My Turn: What entails a crime against humanity?

Friday, September 29, 2017

Isaac Mass wrote a My Turn on Aug. 1. I have read it several times and believe he has made a mistake with his claim that safe cities for people seeking sanctuary in the U.S. encourages lawlessness. At the outset, I now clarify and define sanctuary as I use it: Sanctuary is refuge or shelter from economic deprivation and austerity directly related to unjust laws or treaties just as surly as providing safety from an evil dictator or a raging regional war.

Mr. Mass reminded us that we are a nation of laws and disobedience to the law is dangerous. Yes, Martin Luther King Jr. told us the United States is the greatest purveyor of violence on Earth. Look at what happened to him. And nothing has changed. Even so, we all need to step back and notice that Nazi Germany was a nation of laws and Hitler was elected. Russia, China, Iran, Korea and Bolivia are nations of laws. President Vladimir Putin grins when he points out that Russia is a nation of laws.

The Nuremberg principles were formulated precisely because the totalitarian dictatorship of Nazi Germany was a nation of laws. One cannot commit crimes against humanity and claim innocence because it was the law and that instructions came from someone higher up the totem pole. Our legal duty as citizens of Earth requires that we resist unjust laws, treaties, military orders and government policies. We must avoid crimes against peace, war crimes and crimes against humanity.

Modern legal theory imposes a burden on mature citizens to judge their nation’s laws in the light of justice. The need here is to clearly discuss contradictions in bad government as they relate to Earth law via the Nurenberg principles.

Use this recent alarming border episode for example: The influx of tens of thousands of children fleeing the formerly peaceful Honduras. It is not normal to see tens of thousands of children fleeing in panic. This social malady is traceable to the overthrow of President Manuel Zelaya only six weeks prior to him leaving office. It was a regime change traceable to us. President Zelaya was kidnapped by masked men at 3 a.m. and taken to a U.S. airbase and then flown out of the country.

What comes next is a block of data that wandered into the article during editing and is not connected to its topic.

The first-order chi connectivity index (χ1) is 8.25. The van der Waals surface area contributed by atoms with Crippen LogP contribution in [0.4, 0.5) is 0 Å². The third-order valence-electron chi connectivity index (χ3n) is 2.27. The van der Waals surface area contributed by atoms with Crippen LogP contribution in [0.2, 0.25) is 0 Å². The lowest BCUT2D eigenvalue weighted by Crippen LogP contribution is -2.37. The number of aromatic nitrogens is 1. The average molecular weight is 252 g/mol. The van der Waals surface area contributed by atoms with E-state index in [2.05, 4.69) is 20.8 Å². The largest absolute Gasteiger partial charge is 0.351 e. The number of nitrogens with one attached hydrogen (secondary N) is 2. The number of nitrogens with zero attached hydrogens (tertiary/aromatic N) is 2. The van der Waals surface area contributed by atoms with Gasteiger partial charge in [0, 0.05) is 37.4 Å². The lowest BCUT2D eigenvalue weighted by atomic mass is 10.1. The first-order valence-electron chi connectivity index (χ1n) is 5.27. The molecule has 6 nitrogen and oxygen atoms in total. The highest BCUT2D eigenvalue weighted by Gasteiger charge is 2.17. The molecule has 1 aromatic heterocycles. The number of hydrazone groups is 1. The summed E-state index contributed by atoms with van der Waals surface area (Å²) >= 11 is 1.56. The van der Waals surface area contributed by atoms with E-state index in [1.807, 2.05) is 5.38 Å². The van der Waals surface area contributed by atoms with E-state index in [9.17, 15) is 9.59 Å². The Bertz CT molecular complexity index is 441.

We can go two ways to solve this panicked population pressure: Build a wall and continue helping Canadian gold mining corporations plunder the place, or assist the people of Honduras in their efforts to live in peace.

A recent truckload of immigrants in a hot truck trailer had two Romanians among a mixture from the Americas. Those two are representative of the tumult experienced in the path of millions fleeing the mainly U.S. funded Syrian war. The actual facts of the economic, disaster and war refugee problem indicate that an unrestrained world-wide U.S. colonial war is killing millions of people. The U.S. is threatening Venezuela, Iran, Korea, Russia and China while causing mayhem in the Middle East, Central and South America and Africa. The most powerful military in history is raging across Earth.

People are coming to the heart of the beast for asylum from unjust laws, treaties and war. Lawlessness is in the eye of the beholder when one is examining huge human migrations. Many are fleeing destruction of their villages or being shot by drug war helicopters while traveling back and forth along a Honduran jungle river in the cool hours of early morning or late evening.

Everyone should be given refuge from crimes against peace. What is a crime against humanity? That one is fought over every day.

Garrett Connelly lives in Greenfield.